Backups: Khaseem Greene and JT Thomas
Everybody has focused on the loss of Brian Urlacher, but the Bears are also facing the task of replacing Nick Roach. Chicago is hoping that either James Anderson or Khaseem Greene can fill the void.
Greene is an intriguing player who features a ton of athleticism and quickness. He’s the type of linebacker who makes plays all over the field. Greene loves to both deliver big hits and generate turnovers.
The only reason Anderson has a slight edge is because of his experience. However, it won’t be long until the coaching staff notices what Greene can bring to the table.
Starter: DJ Williams
Backups: Jonathan Bostic, Blake Costanzo and Dom DeCicco
D.J. Williams and Jonathan Bostic will head into training camp fighting for the starting middle linebacker job. Williams has a slight advantage because of his experience in the league, but Chicago will give Bostic every chance to claim the job.
The fact that Williams has experience lining up at outside linebacker means both players could find themselves in the starting lineup.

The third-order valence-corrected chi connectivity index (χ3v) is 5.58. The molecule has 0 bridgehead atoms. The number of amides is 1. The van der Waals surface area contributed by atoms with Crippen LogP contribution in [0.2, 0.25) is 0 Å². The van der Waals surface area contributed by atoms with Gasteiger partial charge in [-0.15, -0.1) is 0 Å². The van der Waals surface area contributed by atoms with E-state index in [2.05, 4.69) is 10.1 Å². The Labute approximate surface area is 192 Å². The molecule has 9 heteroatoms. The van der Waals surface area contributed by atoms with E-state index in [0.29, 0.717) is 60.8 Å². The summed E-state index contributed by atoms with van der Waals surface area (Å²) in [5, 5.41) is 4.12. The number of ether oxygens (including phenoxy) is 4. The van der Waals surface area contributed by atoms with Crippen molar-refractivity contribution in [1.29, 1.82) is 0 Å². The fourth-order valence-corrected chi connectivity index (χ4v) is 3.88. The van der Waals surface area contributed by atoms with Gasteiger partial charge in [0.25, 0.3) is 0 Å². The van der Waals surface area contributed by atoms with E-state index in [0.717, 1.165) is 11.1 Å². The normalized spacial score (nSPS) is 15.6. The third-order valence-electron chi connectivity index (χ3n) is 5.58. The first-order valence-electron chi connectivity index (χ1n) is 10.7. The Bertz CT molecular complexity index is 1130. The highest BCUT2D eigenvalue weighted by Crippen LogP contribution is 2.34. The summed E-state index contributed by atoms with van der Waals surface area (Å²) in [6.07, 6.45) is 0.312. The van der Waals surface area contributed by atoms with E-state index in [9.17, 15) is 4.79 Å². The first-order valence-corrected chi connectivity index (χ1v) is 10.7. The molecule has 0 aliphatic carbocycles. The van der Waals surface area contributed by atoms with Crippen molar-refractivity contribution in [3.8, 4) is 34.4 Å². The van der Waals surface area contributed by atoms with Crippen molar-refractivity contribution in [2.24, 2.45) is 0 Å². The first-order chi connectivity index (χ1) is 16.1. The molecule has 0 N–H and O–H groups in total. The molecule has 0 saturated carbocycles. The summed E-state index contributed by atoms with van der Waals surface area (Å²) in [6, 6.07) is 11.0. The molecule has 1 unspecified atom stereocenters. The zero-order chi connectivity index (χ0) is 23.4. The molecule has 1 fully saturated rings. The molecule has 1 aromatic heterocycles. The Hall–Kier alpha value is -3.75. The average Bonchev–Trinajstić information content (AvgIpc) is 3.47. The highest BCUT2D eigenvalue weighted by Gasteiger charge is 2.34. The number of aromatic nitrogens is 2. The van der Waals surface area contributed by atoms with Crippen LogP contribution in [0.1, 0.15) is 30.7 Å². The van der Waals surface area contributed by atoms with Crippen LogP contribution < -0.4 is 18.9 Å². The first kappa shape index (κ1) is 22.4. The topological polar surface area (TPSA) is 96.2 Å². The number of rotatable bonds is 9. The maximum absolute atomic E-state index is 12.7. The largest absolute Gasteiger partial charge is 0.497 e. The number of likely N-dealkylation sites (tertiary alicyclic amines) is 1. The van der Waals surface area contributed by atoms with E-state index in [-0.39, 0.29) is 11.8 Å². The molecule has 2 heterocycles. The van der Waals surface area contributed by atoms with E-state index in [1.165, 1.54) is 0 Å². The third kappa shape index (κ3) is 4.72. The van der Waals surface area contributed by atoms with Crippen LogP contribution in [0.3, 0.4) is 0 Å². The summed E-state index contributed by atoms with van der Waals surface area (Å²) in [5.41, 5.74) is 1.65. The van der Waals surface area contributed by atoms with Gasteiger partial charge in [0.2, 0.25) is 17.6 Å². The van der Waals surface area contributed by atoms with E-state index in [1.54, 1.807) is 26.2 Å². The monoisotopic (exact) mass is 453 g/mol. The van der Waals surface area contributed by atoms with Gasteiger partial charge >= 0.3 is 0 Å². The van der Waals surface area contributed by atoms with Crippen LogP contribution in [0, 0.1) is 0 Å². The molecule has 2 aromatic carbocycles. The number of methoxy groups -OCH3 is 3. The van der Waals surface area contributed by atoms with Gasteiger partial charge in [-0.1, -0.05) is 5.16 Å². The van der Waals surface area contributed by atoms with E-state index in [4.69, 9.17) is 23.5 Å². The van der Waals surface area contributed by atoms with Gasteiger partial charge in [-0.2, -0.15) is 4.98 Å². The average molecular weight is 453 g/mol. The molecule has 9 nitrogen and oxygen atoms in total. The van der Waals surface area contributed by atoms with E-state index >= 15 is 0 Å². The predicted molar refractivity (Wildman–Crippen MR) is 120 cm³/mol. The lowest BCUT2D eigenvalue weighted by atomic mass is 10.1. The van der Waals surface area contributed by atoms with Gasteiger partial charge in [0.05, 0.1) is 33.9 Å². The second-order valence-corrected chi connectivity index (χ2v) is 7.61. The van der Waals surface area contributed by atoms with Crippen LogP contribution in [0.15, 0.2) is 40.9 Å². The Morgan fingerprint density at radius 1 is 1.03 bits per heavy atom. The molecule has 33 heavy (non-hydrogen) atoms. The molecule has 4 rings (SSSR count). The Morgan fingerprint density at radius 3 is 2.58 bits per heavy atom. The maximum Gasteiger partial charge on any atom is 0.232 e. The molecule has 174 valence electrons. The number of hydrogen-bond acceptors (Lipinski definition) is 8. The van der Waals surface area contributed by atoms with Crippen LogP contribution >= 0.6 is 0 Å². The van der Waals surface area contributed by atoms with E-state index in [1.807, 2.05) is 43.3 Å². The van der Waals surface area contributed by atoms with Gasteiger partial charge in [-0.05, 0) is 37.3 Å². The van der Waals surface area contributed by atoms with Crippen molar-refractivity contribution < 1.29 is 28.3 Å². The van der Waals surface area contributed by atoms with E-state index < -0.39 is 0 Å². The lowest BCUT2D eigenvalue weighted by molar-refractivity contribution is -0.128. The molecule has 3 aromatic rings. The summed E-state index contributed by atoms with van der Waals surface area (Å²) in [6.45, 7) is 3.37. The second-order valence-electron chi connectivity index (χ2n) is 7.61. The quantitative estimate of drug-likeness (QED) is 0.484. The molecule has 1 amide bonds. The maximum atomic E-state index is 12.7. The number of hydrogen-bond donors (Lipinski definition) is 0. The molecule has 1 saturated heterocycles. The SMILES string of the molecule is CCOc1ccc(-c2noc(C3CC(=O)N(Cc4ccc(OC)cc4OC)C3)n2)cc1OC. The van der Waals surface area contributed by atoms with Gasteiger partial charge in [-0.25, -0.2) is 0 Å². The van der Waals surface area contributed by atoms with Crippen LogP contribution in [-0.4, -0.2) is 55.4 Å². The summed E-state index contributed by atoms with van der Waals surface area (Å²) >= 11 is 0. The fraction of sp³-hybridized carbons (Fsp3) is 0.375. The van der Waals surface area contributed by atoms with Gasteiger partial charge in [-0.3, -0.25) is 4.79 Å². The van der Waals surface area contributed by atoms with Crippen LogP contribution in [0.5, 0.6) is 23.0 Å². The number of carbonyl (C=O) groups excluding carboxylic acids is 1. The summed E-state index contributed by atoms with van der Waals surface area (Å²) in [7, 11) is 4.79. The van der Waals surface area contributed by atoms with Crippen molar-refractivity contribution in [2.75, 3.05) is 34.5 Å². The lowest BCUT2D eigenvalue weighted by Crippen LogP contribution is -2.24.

Bostic brings quickness and athleticism to the unit. He was added in the draft mainly because Chicago needs to find a long-term replacement for Brian Urlacher. The Bears didn’t decide to bring Urlacher back mainly because he has lost a step over the past few years.
Starter: Lance Briggs
Backups: JT Thomas and Khaseem Greene
Lance Briggs is the only remaining starting linebacker for last year left on the roster. He’s now the unquestioned leader of the unit and arguably the defense’s top playmaker. Chicago is counting on him to not only continue his production but act as a mentor to the younger players on the roster.
Briggs will be backed up by young and unproved players. JT Thomas and Khaseem Greene are the top players who’ll be asked to step up should Briggs suffer an injury.
Thomas saw some playing time last year and is a high-upside player. He needs to focus on improving his consistency and using proper angles.